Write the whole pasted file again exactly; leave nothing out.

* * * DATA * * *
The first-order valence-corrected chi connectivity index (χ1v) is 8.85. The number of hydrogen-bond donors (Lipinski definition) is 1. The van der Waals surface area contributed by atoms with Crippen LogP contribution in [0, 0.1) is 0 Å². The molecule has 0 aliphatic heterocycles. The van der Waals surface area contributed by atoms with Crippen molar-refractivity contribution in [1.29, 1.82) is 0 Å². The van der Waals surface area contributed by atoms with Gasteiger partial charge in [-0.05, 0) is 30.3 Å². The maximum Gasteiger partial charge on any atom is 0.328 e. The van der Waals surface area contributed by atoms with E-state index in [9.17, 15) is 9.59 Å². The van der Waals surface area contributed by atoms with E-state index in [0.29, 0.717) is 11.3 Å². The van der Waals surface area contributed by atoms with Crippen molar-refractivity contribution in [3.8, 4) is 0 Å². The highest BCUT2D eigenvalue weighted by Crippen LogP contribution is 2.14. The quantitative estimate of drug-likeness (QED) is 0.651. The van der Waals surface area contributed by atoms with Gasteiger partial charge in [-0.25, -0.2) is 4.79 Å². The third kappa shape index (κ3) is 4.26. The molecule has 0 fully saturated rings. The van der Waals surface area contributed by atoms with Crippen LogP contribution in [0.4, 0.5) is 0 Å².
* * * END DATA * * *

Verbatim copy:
The first-order valence-corrected chi connectivity index (χ1v) is 8.85. The number of hydrogen-bond donors (Lipinski definition) is 1. The van der Waals surface area contributed by atoms with Crippen LogP contribution in [0, 0.1) is 0 Å². The molecule has 0 aliphatic heterocycles. The van der Waals surface area contributed by atoms with Crippen molar-refractivity contribution in [1.29, 1.82) is 0 Å². The van der Waals surface area contributed by atoms with Gasteiger partial charge in [-0.05, 0) is 30.3 Å². The maximum Gasteiger partial charge on any atom is 0.328 e. The van der Waals surface area contributed by atoms with E-state index in [9.17, 15) is 9.59 Å². The van der Waals surface area contributed by atoms with E-state index in [0.29, 0.717) is 11.3 Å². The van der Waals surface area contributed by atoms with Crippen molar-refractivity contribution in [3.8, 4) is 0 Å². The highest BCUT2D eigenvalue weighted by Crippen LogP contribution is 2.14. The quantitative estimate of drug-likeness (QED) is 0.651. The van der Waals surface area contributed by atoms with Gasteiger partial charge in [-0.25, -0.2) is 4.79 Å². The third kappa shape index (κ3) is 4.26. The molecule has 0 fully saturated rings. The van der Waals surface area contributed by atoms with Crippen LogP contribution in [0.4, 0.5) is 0 Å².